The economy is poised for further job gains this year. In this photo, people seek employment at job fair at Los Angeles Mission in the Skid Row area of Los Angeles. Reuters/David McNew

Good news for job hunters: Unemployment is expected to continue its steady decline in the coming months. The national unemployment rate will fall from 5.3 percent to 5.2 percent in July and reach 4.7 percent in December, according to projections from Regis Barnichon, an economist at the Barcelona Graduate School of Economics.

That’s consistent with the slow but steady pace of the economic recovery. Last July, the unemployment rate stood nearly a percentage point higher than it is today, and in July 2013 it was two percentage points above the current rate. Unemployment peaked at 10 percent during the recession, in October 2009.

Some key indicators suggest an improving labor market.

Earlier this month, the number of Americans filing initial applications for unemployment insurance hit a 42-year low. Meanwhile, 223,000 Americans found work last month, according to the Bureau of Labor Statistics, and payroll processor ADP said that companies added 237,000 jobs in June, the most since December. The federal government’s July jobs report -- to be released next Friday -- is expected to show further payroll growth. The economy has added nearly 3 million jobs in the past year.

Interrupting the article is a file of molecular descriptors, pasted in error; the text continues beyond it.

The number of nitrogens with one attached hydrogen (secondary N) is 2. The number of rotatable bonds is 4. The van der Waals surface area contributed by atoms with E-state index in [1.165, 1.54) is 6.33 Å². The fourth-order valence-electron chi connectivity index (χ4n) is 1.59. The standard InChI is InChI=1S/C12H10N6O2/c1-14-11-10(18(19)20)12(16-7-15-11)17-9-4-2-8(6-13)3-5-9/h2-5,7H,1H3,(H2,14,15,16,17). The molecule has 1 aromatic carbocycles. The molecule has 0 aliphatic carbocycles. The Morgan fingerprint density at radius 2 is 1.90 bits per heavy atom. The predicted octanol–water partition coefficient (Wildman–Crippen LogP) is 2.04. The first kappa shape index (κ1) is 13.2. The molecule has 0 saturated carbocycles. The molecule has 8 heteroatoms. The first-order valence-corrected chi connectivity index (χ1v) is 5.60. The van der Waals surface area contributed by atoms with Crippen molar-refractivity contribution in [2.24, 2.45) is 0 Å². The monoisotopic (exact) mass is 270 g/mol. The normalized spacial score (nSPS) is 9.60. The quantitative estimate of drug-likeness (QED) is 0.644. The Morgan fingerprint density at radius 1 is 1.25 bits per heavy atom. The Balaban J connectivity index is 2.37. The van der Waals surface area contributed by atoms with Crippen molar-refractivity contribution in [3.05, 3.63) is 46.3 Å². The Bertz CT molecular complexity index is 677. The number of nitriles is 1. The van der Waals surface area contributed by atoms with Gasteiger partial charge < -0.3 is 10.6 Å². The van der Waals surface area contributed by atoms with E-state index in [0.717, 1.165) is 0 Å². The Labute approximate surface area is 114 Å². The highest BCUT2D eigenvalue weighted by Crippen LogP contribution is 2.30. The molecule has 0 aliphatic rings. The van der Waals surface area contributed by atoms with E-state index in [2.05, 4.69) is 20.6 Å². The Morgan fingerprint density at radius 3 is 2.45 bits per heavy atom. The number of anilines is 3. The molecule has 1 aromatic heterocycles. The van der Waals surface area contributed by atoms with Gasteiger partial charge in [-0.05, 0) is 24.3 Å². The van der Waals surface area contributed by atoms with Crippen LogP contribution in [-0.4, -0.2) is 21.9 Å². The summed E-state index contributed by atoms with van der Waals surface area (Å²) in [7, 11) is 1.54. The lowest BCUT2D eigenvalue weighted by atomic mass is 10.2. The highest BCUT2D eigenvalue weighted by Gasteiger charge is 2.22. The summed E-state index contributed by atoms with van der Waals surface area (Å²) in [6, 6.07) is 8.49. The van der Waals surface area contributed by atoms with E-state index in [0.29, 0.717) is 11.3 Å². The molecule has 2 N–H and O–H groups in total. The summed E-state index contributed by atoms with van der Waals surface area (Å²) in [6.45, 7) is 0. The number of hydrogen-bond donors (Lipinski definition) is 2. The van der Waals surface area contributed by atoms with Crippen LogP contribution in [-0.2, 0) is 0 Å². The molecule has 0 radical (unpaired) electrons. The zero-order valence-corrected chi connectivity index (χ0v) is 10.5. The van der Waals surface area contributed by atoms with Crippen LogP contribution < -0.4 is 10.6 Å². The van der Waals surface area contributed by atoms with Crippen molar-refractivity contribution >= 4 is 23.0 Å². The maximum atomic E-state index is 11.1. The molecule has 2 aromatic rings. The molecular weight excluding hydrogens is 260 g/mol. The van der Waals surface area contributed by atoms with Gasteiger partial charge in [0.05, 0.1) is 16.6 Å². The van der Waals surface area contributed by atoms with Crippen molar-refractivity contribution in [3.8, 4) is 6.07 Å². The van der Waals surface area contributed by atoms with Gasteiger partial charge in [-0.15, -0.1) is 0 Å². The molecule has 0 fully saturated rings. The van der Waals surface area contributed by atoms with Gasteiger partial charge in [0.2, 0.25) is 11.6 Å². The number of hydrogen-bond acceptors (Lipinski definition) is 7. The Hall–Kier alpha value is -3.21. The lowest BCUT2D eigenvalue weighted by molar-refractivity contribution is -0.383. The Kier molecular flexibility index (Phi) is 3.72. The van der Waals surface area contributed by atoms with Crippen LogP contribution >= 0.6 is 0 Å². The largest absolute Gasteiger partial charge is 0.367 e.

However, some significant signs of weakness persist. Wage growth remains effectively stagnant, with average hourly earnings inching up by a meager 2 percent over the last year. At the same time, labor force participation remains historically low. Last month’s figure -- 62.6 percent -- was the lowest the number has been since 1977. The large numbers of Americans who have given up looking for work altogether have helped drive the declining unemployment rate.

Modest wage increases in the private sector and minimum pay hikes on the city and state levels have generated attention. At the same time, they aren’t expected to leave any substantial mark on national employment figures or wage growth just yet.